Did BCCI and cricket let down Kashmir?

While celebratory fireworks and crackers used in the Valley following the defeat of Team India in the final of Champions Trophy drew criticism, there were more to them than met the eyes

Photo by Waseem Andrabi/Hindustan Times via Getty Images
Photo by Waseem Andrabi/Hindustan Times via Getty Images

Gulzar Bhat

Few Indians will recall the name of Abdul Qayoom Bagwa. But if not a household name, his is a familiar name among cricketers in Jammu & Kashmir.

Bagwa from Anantnag was one of the highest wicket takers in the Ranji Trophy tournament in 1989. But while he was denied a chance of playing for Team India, a less talented bowler with an average performance found a place in the team. Cricketers in Kashmir still hold a grudge against the Board of Control for Cricket in India (BCCI).

“BCCI has always been biased against cricketers from the Valley. Bagwa’s example is so glaring that we have never been able to forget it. How could anyone expect us to cheer for a team we were never given a chance to represent?” asks Sohail Ahmad, a young cricketer from Srinagar while explaining the celebrations in the Valley after India lost to Pakistan in the Champions Trophy final this year.

Indian cricketers continue to be popular but the long drawn out conflict in the Valley, the increasing alienation of the youth and the strong-arm methods being tried by New Delhi triggered the wild celebrations after India lost, say observers.

The alienation has been compounded by the poor functioning of Jammu and Kashmir Cricket Association, a BCCI affiliate that looks after the sport in the state. JKCA, like many other state associations is also plagued by rampant corruption and misappropriation of funds. On directions of Jammu and Kashmir High Court, the Central Bureau of Investigation (CBI) in September 2015 registered a case to investigate charges of embezzlement against office bearers of the association.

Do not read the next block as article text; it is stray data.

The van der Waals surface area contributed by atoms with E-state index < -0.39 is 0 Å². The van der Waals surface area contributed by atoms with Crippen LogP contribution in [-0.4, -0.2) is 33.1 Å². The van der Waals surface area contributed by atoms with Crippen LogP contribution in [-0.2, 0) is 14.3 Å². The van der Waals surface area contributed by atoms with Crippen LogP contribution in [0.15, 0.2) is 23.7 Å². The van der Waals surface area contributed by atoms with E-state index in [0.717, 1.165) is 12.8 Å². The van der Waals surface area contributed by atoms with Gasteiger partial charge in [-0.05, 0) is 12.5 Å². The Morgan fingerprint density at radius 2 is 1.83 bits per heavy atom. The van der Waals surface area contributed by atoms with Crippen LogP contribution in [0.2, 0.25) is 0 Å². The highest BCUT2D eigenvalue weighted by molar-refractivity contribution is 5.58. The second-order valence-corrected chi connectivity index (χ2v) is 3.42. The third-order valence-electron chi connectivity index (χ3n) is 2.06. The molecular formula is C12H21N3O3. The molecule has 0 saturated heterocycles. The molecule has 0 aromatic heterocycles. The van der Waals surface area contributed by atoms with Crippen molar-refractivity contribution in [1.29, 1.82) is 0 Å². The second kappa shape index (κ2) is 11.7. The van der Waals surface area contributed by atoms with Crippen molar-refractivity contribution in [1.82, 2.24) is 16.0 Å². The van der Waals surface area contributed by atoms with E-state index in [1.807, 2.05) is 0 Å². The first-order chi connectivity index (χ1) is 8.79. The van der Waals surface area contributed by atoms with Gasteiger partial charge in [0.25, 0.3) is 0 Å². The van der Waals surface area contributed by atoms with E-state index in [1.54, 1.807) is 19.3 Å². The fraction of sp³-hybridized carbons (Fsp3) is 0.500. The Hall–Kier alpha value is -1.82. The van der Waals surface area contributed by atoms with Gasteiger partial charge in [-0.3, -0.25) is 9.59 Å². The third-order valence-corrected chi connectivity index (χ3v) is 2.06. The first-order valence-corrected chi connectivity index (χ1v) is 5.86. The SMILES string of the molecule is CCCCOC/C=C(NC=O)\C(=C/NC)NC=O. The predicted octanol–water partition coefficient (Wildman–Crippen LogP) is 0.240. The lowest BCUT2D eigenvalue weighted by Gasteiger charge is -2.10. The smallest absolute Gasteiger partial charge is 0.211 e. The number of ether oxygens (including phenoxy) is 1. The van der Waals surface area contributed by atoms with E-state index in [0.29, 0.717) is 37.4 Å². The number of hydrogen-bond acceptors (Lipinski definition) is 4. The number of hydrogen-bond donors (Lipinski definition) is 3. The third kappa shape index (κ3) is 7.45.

Indeed, on June 21, 2017 CBI while seeking more time to conclude its investigation, informed the court that hefty amount of money have been siphoned off from the association’s account.

“Jammu and Kashmir Cricket Association is a venal body. It is responsible to a large extent for failing to spot and nurture talent and provide young cricketers enough opportunities to compete at national and international levels”, said a former Ranji player.

“Even during the nineties when insurgency in Kashmir was on its peak, India and Pakistan played various tournaments but the support for Pakistan was neither so widespread nor celebrations so commonplace and spontaneous if Pakistan won,” points out a prominent political analyst on the conditions of anonymity.

Dr Shahnawaz Ahmad Montoo recalled the high fan following Indian cricketers had in Kashmir. But the use of the military by New Delhi to crush popular sentiment, had prompted people to celebrate the defeat of Indian cricket team as a vicarious satisfaction.

The Valley significantly hosted two one- day international matches (ODIs) in 1983 and 1986. In the first match played between India and West indies, a group of spectators tried to disrupt the match by digging up the pitch during the lunch break. During the second match-- played between India and Australia— some people celebrated the win of Australia and raised slogans in favor of Pakistan.

Since then few domestic matches, leave alone international matches, have been played in the Valley. Had the BCCI and the government more foresight, things surely could have turned out differently.

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